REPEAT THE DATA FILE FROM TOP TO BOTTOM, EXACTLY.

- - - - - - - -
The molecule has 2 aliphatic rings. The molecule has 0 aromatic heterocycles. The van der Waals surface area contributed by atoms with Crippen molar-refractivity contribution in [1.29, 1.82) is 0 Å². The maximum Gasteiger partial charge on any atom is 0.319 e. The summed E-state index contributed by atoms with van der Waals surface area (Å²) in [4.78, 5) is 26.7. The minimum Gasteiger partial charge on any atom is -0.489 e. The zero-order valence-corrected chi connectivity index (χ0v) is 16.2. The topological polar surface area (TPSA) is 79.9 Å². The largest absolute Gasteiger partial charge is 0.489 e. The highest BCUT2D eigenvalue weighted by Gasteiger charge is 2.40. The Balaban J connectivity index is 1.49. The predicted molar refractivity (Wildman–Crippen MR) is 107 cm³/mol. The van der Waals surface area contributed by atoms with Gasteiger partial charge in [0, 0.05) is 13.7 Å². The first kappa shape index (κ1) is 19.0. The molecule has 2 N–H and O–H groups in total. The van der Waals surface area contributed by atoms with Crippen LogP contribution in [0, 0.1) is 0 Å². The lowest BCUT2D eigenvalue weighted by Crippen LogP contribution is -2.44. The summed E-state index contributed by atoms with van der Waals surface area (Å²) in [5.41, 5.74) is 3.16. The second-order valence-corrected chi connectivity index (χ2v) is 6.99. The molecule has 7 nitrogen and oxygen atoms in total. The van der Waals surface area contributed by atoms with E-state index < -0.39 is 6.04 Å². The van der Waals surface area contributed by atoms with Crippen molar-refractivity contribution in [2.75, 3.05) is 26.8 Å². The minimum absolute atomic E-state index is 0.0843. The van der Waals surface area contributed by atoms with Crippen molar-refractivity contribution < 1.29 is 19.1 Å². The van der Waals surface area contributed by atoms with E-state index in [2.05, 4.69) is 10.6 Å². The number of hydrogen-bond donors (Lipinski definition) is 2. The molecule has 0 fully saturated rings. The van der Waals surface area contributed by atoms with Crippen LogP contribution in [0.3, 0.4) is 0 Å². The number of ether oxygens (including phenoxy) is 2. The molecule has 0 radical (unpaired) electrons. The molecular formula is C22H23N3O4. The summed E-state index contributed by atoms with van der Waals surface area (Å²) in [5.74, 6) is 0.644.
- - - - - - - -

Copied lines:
The molecule has 2 aliphatic rings. The molecule has 0 aromatic heterocycles. The van der Waals surface area contributed by atoms with Crippen molar-refractivity contribution in [1.29, 1.82) is 0 Å². The maximum Gasteiger partial charge on any atom is 0.319 e. The summed E-state index contributed by atoms with van der Waals surface area (Å²) in [4.78, 5) is 26.7. The minimum Gasteiger partial charge on any atom is -0.489 e. The zero-order valence-corrected chi connectivity index (χ0v) is 16.2. The topological polar surface area (TPSA) is 79.9 Å². The largest absolute Gasteiger partial charge is 0.489 e. The highest BCUT2D eigenvalue weighted by Gasteiger charge is 2.40. The Balaban J connectivity index is 1.49. The predicted molar refractivity (Wildman–Crippen MR) is 107 cm³/mol. The van der Waals surface area contributed by atoms with Gasteiger partial charge in [0, 0.05) is 13.7 Å². The first kappa shape index (κ1) is 19.0. The molecule has 2 N–H and O–H groups in total. The van der Waals surface area contributed by atoms with Crippen LogP contribution in [0, 0.1) is 0 Å². The lowest BCUT2D eigenvalue weighted by Crippen LogP contribution is -2.44. The summed E-state index contributed by atoms with van der Waals surface area (Å²) in [5.41, 5.74) is 3.16. The second-order valence-corrected chi connectivity index (χ2v) is 6.99. The molecule has 7 nitrogen and oxygen atoms in total. The van der Waals surface area contributed by atoms with E-state index < -0.39 is 6.04 Å². The van der Waals surface area contributed by atoms with Crippen molar-refractivity contribution in [2.75, 3.05) is 26.8 Å². The minimum absolute atomic E-state index is 0.0843. The van der Waals surface area contributed by atoms with Crippen molar-refractivity contribution < 1.29 is 19.1 Å². The van der Waals surface area contributed by atoms with E-state index in [2.05, 4.69) is 10.6 Å². The number of hydrogen-bond donors (Lipinski definition) is 2. The molecule has 0 fully saturated rings. The van der Waals surface area contributed by atoms with Crippen LogP contribution in [0.3, 0.4) is 0 Å². The number of ether oxygens (including phenoxy) is 2. The molecule has 0 radical (unpaired) electrons. The molecular formula is C22H23N3O4. The summed E-state index contributed by atoms with van der Waals surface area (Å²) in [5.74, 6) is 0.644.